For much of the past year, we have been bombarded with talk of inflation.
It all started around this time last year as economies reopened following repeated coronavirus shutdowns and surplus economies began to be released.
As demand soared, economists warned of the potential for higher prices in economies as supply chains slowly got back into gear.
There were also what they called “base effects”.
As prices had fallen in 2020, there was an inevitable uptick as demand returned, leading to talk of inflation as temporary or “transitional”.
In other words, it would pass and although prices might end up being a bit higher, the inflationary environment would die down.
And besides, we hadn’t had much inflation in the last decade, so a dose of that wouldn’t hurt us.
Radically changed environment
Russia’s invasion of Ukraine radically changed the picture.
Oil and gas prices – which had already been the source of much of the energy price inflation – soared even higher.
Brent crude hit a 15-year high near $140 a barrel before pulling back, but has settled comfortably at around $120 a barrel now.
The transitory inflation theory now appears to be well and truly debunked, although European Central Bank chief economist Philip Lane said over the weekend that he was confident inflation would start to fall by by the end of the year and would return to its Target Range of 2% in future years.
Although talk of interest rate hikes in Europe has died down, some believe they are back on the agenda after the ECB announced plans to withdraw stimulus efforts sooner than expected.
The bank also lowered its growth forecast for the coming year.
With no sign of an imminent end to Russia’s war with Ukraine, talk turned to the possibility of a recession.
Along with inflation, that would precipitate what economists call “stagflation” – a particularly toxic mix of rising prices as economies contract.
The name is derived from its two main characteristics – simultaneous inflation and economic stagnation.
Generally, policy makers are unable to tackle one problem without making the other worse.
It’s a scenario we haven’t seen in decades and hope to avoid at all costs now.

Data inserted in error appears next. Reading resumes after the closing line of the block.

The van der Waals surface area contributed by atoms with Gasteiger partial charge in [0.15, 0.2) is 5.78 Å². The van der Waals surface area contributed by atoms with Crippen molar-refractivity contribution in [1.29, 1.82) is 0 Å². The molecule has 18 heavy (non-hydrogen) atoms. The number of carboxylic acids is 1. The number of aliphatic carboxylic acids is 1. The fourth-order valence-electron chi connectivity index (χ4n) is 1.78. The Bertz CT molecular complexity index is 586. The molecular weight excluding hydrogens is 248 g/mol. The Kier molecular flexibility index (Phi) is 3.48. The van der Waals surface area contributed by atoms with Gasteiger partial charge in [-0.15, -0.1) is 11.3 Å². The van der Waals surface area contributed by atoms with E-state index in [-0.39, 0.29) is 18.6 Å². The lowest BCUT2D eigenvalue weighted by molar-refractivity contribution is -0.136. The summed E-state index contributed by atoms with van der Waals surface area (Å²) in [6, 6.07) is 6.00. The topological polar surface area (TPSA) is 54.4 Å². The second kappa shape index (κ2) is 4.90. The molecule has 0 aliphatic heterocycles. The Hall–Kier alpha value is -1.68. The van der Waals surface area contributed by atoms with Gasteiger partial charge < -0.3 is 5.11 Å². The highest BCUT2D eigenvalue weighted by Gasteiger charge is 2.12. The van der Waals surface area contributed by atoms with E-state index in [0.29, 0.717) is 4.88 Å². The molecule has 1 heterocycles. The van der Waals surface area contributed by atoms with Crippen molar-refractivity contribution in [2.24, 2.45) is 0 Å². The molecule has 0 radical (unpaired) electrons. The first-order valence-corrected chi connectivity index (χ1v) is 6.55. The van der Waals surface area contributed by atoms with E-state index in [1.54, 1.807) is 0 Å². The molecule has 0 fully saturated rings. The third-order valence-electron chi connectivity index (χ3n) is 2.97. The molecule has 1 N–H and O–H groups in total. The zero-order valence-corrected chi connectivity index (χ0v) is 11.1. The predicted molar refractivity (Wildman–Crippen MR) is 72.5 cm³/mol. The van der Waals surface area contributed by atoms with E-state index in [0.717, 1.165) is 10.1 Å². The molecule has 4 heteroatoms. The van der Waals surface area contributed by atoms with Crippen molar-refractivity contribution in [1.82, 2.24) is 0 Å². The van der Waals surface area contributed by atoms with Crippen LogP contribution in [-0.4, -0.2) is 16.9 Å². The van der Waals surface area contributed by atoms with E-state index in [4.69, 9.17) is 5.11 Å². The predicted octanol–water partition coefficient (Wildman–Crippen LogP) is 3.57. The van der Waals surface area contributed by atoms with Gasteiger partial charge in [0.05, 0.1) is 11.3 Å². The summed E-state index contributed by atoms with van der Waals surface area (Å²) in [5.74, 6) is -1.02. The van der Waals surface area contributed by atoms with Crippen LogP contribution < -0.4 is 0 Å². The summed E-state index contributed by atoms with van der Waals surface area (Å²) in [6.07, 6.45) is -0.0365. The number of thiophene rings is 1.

What are the chances of a return to stagflation now?
Not at all likely, says the President of the European Central Bank.
Addressing a conference in Paris earlier in the week, Christine Lagarde said worst-case assessments did not foresee a recession in the euro zone.
“Even in the darkest scenario, with second-round effects, with a boycott of (Russian) gas and oil and an escalation of the long-running war – even in these scenarios we have a growth of 2, 3%,” Ms. Lagarde said. noted.
What is certain is that the central bank is walking on a monetary tightrope.
Although maintaining price stability is its primary objective, it must do so without harming economic activity.
However, the performance of the European economy is far from assured at present.
The global situation is so shrouded in uncertainty that the OECD said last week that it was “not in a position” to present its usual economic outlook.
He presented a simulation of some of the potential results of the war, as up to 1.5 percentage points could be erased from economic growth in the euro zone this year.
But some worry that this underestimates the true economic impact.
Economic growth in Ireland has rebounded strongly in 2021, with gross domestic product growing at a rate of over 13%.
There was a sharp decline in growth recorded in the last quarter of the year, which may be due to “statistical noise” rather than anything significant.
However, this is the largest quarter-over-quarter decline on record and has led to a year that is sure to present major economic challenges.
The Economic and Social Research Institute (ESRI) presented its updated outlook for 2022 during the week with GDP growth reduced from 7% to just over 6%.
A more accurate representation is Modified Domestic Demand which measures the growth of the national economy and largely eliminates the multinational effect which tends to skew our GDP numbers.
The institute sees this metric rising at a rate of 5% – up from just over 7% previously.
This is largely due to the reduced purchasing power of consumers adjusting to the rising cost of living.